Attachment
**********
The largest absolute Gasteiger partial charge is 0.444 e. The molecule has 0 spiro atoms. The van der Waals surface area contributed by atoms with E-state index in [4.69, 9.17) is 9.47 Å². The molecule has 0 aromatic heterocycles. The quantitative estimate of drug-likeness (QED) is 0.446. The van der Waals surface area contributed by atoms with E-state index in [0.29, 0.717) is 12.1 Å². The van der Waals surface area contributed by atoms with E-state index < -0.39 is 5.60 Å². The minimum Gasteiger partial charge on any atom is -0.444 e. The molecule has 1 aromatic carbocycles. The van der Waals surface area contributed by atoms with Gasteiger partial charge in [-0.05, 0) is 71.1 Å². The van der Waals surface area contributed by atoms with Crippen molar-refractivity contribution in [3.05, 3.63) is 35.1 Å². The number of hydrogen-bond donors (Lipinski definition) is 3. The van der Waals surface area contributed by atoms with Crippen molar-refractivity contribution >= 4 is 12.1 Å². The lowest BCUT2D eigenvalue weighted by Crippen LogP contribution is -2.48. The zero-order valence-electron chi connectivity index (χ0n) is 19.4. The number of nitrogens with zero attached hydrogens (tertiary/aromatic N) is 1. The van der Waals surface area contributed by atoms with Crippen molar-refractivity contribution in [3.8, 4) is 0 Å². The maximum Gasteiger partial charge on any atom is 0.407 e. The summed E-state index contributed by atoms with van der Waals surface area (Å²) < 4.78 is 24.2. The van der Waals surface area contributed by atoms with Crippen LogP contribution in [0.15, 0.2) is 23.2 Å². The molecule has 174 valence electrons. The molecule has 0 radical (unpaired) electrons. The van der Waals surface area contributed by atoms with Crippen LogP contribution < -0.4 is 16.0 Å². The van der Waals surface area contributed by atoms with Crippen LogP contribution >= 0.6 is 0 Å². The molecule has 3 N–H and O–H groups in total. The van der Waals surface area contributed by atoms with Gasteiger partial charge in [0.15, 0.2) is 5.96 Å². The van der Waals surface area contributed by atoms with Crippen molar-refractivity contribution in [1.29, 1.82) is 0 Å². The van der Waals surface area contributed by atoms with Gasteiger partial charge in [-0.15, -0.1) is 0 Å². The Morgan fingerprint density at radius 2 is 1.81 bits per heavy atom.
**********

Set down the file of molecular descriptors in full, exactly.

The largest absolute Gasteiger partial charge is 0.444 e. The molecule has 0 spiro atoms. The van der Waals surface area contributed by atoms with E-state index in [4.69, 9.17) is 9.47 Å². The molecule has 0 aromatic heterocycles. The quantitative estimate of drug-likeness (QED) is 0.446. The van der Waals surface area contributed by atoms with E-state index in [0.29, 0.717) is 12.1 Å². The van der Waals surface area contributed by atoms with E-state index < -0.39 is 5.60 Å². The minimum Gasteiger partial charge on any atom is -0.444 e. The molecule has 1 aromatic carbocycles. The van der Waals surface area contributed by atoms with Gasteiger partial charge in [-0.05, 0) is 71.1 Å². The van der Waals surface area contributed by atoms with Crippen molar-refractivity contribution in [3.05, 3.63) is 35.1 Å². The number of hydrogen-bond donors (Lipinski definition) is 3. The van der Waals surface area contributed by atoms with Crippen molar-refractivity contribution >= 4 is 12.1 Å². The lowest BCUT2D eigenvalue weighted by Crippen LogP contribution is -2.48. The zero-order valence-electron chi connectivity index (χ0n) is 19.4. The number of nitrogens with zero attached hydrogens (tertiary/aromatic N) is 1. The van der Waals surface area contributed by atoms with Crippen molar-refractivity contribution in [3.8, 4) is 0 Å². The maximum Gasteiger partial charge on any atom is 0.407 e. The summed E-state index contributed by atoms with van der Waals surface area (Å²) < 4.78 is 24.2. The van der Waals surface area contributed by atoms with Crippen LogP contribution in [0.15, 0.2) is 23.2 Å². The molecule has 174 valence electrons. The molecule has 0 radical (unpaired) electrons. The van der Waals surface area contributed by atoms with Crippen LogP contribution < -0.4 is 16.0 Å². The van der Waals surface area contributed by atoms with Crippen LogP contribution >= 0.6 is 0 Å². The molecule has 3 N–H and O–H groups in total. The van der Waals surface area contributed by atoms with Gasteiger partial charge in [0.15, 0.2) is 5.96 Å². The van der Waals surface area contributed by atoms with Crippen molar-refractivity contribution in [1.29, 1.82) is 0 Å². The van der Waals surface area contributed by atoms with Gasteiger partial charge in [-0.15, -0.1) is 0 Å². The Morgan fingerprint density at radius 2 is 1.81 bits per heavy atom.